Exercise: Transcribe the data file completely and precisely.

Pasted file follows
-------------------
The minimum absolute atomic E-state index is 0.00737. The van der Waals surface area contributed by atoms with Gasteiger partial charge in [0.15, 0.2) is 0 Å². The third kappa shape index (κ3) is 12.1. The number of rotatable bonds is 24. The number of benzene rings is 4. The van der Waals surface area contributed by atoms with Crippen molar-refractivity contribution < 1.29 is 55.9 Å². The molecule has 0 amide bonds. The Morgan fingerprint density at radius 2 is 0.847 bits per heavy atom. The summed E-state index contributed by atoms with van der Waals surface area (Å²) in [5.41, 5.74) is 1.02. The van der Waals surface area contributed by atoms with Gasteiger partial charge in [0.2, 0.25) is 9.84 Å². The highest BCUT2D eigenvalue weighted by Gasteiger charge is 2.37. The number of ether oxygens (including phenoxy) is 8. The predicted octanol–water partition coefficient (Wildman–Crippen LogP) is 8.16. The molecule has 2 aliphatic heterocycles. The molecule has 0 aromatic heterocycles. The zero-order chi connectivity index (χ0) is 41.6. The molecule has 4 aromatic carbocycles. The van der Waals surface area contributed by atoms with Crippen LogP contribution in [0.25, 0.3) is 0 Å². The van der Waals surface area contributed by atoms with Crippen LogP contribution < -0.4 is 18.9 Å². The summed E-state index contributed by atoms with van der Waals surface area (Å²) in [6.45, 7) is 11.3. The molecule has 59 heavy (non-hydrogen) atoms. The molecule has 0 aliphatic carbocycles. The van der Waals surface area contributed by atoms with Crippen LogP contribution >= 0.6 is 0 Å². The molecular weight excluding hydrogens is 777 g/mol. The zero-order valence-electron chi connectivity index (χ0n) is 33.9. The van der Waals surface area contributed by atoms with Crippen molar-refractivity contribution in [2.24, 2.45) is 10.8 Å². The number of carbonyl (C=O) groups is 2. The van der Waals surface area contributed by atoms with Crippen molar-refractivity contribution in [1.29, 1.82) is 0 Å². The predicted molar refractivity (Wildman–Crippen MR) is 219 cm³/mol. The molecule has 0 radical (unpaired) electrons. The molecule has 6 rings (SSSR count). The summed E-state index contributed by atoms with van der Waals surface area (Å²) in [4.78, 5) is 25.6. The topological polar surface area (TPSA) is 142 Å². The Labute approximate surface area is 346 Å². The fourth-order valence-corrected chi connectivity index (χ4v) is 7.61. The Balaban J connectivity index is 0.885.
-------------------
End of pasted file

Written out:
The minimum absolute atomic E-state index is 0.00737. The van der Waals surface area contributed by atoms with Gasteiger partial charge in [0.15, 0.2) is 0 Å². The third kappa shape index (κ3) is 12.1. The number of rotatable bonds is 24. The number of benzene rings is 4. The van der Waals surface area contributed by atoms with Crippen molar-refractivity contribution < 1.29 is 55.9 Å². The molecule has 0 amide bonds. The Morgan fingerprint density at radius 2 is 0.847 bits per heavy atom. The summed E-state index contributed by atoms with van der Waals surface area (Å²) in [5.41, 5.74) is 1.02. The van der Waals surface area contributed by atoms with Gasteiger partial charge in [0.2, 0.25) is 9.84 Å². The highest BCUT2D eigenvalue weighted by Gasteiger charge is 2.37. The number of ether oxygens (including phenoxy) is 8. The predicted octanol–water partition coefficient (Wildman–Crippen LogP) is 8.16. The molecule has 2 aliphatic heterocycles. The molecule has 0 aromatic heterocycles. The zero-order chi connectivity index (χ0) is 41.6. The molecule has 4 aromatic carbocycles. The van der Waals surface area contributed by atoms with Crippen LogP contribution in [0.25, 0.3) is 0 Å². The van der Waals surface area contributed by atoms with Crippen LogP contribution < -0.4 is 18.9 Å². The summed E-state index contributed by atoms with van der Waals surface area (Å²) in [6.45, 7) is 11.3. The molecule has 59 heavy (non-hydrogen) atoms. The molecule has 0 aliphatic carbocycles. The van der Waals surface area contributed by atoms with Crippen LogP contribution >= 0.6 is 0 Å². The molecular weight excluding hydrogens is 777 g/mol. The zero-order valence-electron chi connectivity index (χ0n) is 33.9. The van der Waals surface area contributed by atoms with Crippen molar-refractivity contribution in [2.24, 2.45) is 10.8 Å². The number of carbonyl (C=O) groups is 2. The van der Waals surface area contributed by atoms with Crippen molar-refractivity contribution in [1.29, 1.82) is 0 Å². The predicted molar refractivity (Wildman–Crippen MR) is 219 cm³/mol. The molecule has 0 radical (unpaired) electrons. The molecule has 6 rings (SSSR count). The summed E-state index contributed by atoms with van der Waals surface area (Å²) in [4.78, 5) is 25.6. The topological polar surface area (TPSA) is 142 Å². The Labute approximate surface area is 346 Å². The fourth-order valence-corrected chi connectivity index (χ4v) is 7.61. The Balaban J connectivity index is 0.885.